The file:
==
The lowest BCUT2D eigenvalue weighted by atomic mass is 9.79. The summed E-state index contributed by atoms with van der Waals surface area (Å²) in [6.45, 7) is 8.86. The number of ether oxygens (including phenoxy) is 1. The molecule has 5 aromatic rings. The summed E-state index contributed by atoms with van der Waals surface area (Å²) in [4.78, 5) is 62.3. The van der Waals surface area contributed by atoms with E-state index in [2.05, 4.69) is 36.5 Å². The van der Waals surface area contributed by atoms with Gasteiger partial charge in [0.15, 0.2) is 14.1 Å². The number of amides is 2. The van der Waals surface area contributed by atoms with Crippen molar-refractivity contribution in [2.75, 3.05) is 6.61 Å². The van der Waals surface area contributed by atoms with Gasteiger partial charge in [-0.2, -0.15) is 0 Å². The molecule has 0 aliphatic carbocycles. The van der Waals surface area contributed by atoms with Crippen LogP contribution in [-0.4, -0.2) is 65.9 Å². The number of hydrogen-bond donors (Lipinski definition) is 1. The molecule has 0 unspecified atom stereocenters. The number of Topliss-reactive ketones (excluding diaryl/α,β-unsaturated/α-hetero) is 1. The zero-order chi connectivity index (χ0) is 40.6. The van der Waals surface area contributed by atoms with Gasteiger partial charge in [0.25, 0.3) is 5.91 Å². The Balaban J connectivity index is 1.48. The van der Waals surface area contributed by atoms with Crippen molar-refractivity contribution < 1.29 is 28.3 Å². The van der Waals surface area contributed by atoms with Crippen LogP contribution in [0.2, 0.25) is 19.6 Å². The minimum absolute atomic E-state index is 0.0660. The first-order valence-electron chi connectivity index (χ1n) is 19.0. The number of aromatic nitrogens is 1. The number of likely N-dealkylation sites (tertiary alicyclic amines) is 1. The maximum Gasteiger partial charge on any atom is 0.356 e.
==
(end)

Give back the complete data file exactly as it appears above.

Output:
The lowest BCUT2D eigenvalue weighted by atomic mass is 9.79. The summed E-state index contributed by atoms with van der Waals surface area (Å²) in [6.45, 7) is 8.86. The number of ether oxygens (including phenoxy) is 1. The molecule has 5 aromatic rings. The summed E-state index contributed by atoms with van der Waals surface area (Å²) in [4.78, 5) is 62.3. The van der Waals surface area contributed by atoms with E-state index in [2.05, 4.69) is 36.5 Å². The van der Waals surface area contributed by atoms with Gasteiger partial charge in [0.15, 0.2) is 14.1 Å². The number of amides is 2. The van der Waals surface area contributed by atoms with Crippen molar-refractivity contribution in [2.75, 3.05) is 6.61 Å². The van der Waals surface area contributed by atoms with Gasteiger partial charge in [-0.2, -0.15) is 0 Å². The molecule has 0 aliphatic carbocycles. The van der Waals surface area contributed by atoms with Crippen LogP contribution in [-0.4, -0.2) is 65.9 Å². The number of hydrogen-bond donors (Lipinski definition) is 1. The molecule has 0 unspecified atom stereocenters. The number of Topliss-reactive ketones (excluding diaryl/α,β-unsaturated/α-hetero) is 1. The zero-order chi connectivity index (χ0) is 40.6. The van der Waals surface area contributed by atoms with Gasteiger partial charge in [0.25, 0.3) is 5.91 Å². The Balaban J connectivity index is 1.48. The van der Waals surface area contributed by atoms with Crippen molar-refractivity contribution < 1.29 is 28.3 Å². The van der Waals surface area contributed by atoms with Crippen LogP contribution in [0.2, 0.25) is 19.6 Å². The minimum absolute atomic E-state index is 0.0660. The first-order valence-electron chi connectivity index (χ1n) is 19.0. The number of aromatic nitrogens is 1. The number of likely N-dealkylation sites (tertiary alicyclic amines) is 1. The maximum Gasteiger partial charge on any atom is 0.356 e.